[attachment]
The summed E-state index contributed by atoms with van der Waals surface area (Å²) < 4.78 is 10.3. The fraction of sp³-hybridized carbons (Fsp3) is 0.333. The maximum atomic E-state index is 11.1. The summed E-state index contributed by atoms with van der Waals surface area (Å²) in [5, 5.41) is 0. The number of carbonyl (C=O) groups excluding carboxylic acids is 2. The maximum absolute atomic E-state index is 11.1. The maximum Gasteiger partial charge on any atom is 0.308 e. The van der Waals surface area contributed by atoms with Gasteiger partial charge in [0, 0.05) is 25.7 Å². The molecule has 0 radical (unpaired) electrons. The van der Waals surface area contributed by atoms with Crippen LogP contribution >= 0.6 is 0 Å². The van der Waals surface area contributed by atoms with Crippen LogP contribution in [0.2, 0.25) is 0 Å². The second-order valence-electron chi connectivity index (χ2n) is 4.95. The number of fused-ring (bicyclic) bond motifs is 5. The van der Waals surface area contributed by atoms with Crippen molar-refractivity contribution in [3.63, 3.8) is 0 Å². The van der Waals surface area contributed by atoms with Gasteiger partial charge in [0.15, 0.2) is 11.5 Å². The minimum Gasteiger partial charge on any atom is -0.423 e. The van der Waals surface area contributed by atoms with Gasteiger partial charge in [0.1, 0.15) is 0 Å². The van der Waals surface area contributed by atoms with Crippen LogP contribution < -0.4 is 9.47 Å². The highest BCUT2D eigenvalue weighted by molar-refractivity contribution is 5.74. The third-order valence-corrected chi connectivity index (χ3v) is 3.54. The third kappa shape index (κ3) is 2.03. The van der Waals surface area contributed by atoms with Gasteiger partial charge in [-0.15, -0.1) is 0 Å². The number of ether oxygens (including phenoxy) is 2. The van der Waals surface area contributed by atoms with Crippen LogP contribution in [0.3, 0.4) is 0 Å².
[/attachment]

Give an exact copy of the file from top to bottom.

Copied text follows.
The summed E-state index contributed by atoms with van der Waals surface area (Å²) < 4.78 is 10.3. The fraction of sp³-hybridized carbons (Fsp3) is 0.333. The maximum atomic E-state index is 11.1. The summed E-state index contributed by atoms with van der Waals surface area (Å²) in [5, 5.41) is 0. The number of carbonyl (C=O) groups excluding carboxylic acids is 2. The maximum absolute atomic E-state index is 11.1. The maximum Gasteiger partial charge on any atom is 0.308 e. The van der Waals surface area contributed by atoms with Gasteiger partial charge in [0, 0.05) is 25.7 Å². The molecule has 0 radical (unpaired) electrons. The van der Waals surface area contributed by atoms with Crippen LogP contribution >= 0.6 is 0 Å². The van der Waals surface area contributed by atoms with Crippen LogP contribution in [0.2, 0.25) is 0 Å². The second-order valence-electron chi connectivity index (χ2n) is 4.95. The number of fused-ring (bicyclic) bond motifs is 5. The van der Waals surface area contributed by atoms with Crippen molar-refractivity contribution in [3.63, 3.8) is 0 Å². The van der Waals surface area contributed by atoms with Gasteiger partial charge in [0.15, 0.2) is 11.5 Å². The minimum Gasteiger partial charge on any atom is -0.423 e. The van der Waals surface area contributed by atoms with Gasteiger partial charge in [0.1, 0.15) is 0 Å². The van der Waals surface area contributed by atoms with Crippen LogP contribution < -0.4 is 9.47 Å². The highest BCUT2D eigenvalue weighted by molar-refractivity contribution is 5.74. The third-order valence-corrected chi connectivity index (χ3v) is 3.54. The third kappa shape index (κ3) is 2.03. The van der Waals surface area contributed by atoms with Gasteiger partial charge in [-0.15, -0.1) is 0 Å². The number of ether oxygens (including phenoxy) is 2. The van der Waals surface area contributed by atoms with Crippen LogP contribution in [0.3, 0.4) is 0 Å².